Dinner was followed by a stroll around the neighborhood and a little making out in the alley behind the restaurant. We weren’t literally up against the dumpster, but we were close enough that it felt dirty in both a good and bad way. Sam made a comment about it being like back in college. Had he really not made out with anyone in a similar situation since college? For once I kept quiet.
So did Sam pick me up in that red convertible and drive me up the coast for a romantic day of brunch and beaches for date number two?
Could he really be that elusive nugget of gold in the shit heap of single men I’d been sifting through for far too long?
He texted me during the week and asked if we were still on for meeting Thursday. Only we hadn’t made plans for Thursday; I had an appointment. Again, we had trouble coordinating our schedules, and he said he was busy all weekend.
Friday night he texted me at 11:15: How are you?
Then: How is Friday night treating you?
Soon he told me he was watching some HBO before bed, and the show was “very sexy.”
Then: Have you ever fooled around on Skype or facetime?
He then enticed me further by telling me that one of the girls on the show he was watching had a nice ass, and that made him think of me. Awww.
Then he justified the Skype sex request: It’s fun . . . and no need to drive.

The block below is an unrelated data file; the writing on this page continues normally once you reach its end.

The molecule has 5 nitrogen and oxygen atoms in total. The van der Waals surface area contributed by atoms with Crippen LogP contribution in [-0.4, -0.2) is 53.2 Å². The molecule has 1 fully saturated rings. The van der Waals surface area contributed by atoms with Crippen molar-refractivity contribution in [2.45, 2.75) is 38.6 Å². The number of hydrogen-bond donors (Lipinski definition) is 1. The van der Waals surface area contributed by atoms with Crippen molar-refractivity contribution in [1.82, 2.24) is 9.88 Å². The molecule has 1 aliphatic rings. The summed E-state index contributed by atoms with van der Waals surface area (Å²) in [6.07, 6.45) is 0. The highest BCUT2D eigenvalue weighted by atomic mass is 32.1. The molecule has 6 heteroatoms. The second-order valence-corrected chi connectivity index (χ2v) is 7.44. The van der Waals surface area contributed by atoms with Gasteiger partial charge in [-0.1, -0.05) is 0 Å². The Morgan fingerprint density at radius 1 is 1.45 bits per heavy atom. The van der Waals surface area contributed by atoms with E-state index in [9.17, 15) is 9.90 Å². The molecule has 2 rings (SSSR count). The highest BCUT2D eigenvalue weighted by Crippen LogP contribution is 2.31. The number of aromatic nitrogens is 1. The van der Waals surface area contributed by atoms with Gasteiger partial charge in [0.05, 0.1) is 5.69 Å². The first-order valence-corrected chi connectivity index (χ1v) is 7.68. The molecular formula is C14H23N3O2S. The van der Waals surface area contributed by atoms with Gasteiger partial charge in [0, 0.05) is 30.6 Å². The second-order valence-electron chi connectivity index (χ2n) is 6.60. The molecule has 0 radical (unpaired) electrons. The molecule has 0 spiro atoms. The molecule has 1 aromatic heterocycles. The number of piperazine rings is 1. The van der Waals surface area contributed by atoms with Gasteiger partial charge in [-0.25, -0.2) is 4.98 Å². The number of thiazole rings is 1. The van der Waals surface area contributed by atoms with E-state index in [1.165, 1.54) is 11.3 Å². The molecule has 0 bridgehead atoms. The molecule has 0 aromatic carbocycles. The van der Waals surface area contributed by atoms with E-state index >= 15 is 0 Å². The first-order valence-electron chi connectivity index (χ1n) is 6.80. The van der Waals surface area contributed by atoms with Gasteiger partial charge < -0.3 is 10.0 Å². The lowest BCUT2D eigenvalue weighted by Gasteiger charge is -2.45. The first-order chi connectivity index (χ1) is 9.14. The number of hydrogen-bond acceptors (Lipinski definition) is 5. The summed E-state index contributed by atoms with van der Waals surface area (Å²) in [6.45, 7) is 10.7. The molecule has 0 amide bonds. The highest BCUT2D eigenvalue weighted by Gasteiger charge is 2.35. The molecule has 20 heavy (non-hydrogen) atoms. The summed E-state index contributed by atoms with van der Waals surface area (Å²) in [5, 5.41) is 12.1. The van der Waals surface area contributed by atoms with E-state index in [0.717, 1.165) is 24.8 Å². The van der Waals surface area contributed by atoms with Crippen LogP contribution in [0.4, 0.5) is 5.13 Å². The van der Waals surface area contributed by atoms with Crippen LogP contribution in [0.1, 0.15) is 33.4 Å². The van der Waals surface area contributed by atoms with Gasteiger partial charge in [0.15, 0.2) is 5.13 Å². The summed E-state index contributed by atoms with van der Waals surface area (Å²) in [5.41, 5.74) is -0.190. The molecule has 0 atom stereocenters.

I responded, Seems a little premature when you haven’t IRL yet.
Then I added: I can just see it now: “Why do I need to Uber over when we can just have Skype sex?”
He wrote: I think it’s even more exciting that way
Then: Taking one step at a time
Well that made no sense.
Not following, I wrote.
He clarified: First we Skype sex.. Then next time IRL
#opposite, I typed.
Hmm. His ability to find words had disappeared with his manners. So he was now in violation of deal breakers numbers two, four and five.
Besides, I wrote, who says we’re having sex that fast?
No one is, he said. Hadn’t he just said it?
I’ve seen a lot of guys not make an effort, but this is new. And surprising, I added, revealing I’d actually thought he had gold nugget potential.
Surprisingly fun . . . if you try, he retorted, his wit suddenly revived along with his desire to be lazy and creepy at once.
Are you being serious??? I asked. We were at triple question mark status now.
His lame one-word responses and disgusting, ill-timed request made me shut it down.
Sorry to disappoint you, Sam, but that’s something you do with your girlfriend. Or maybe some other girl, but we’re not there yet.
I was still treating him like a respectful, intelligent adult, even though he’d just proven himself to be neither.
I understand (grinning happy face emoji), he responded.
It will be better if we take time to get to know each other, I wrote.
What was I thinking? The conversation was over and so was he.
I think there’s a video chat service you can pay for by the minute. Try that, I typed, wishing I’d just said that and left out the part about getting to know each other.
Lol.. You are funny
You’re so eloquent this evening, I wrote. Then: Good chat. Thx for checking in.
And that was the last of Sam.
He was no nugget of gold. He wasn’t even fool’s gold. He was just more shit in the heap.
I felt like Sisyphus, only instead of dragging a boulder up a mountain, I was dragging a giant pile of poop.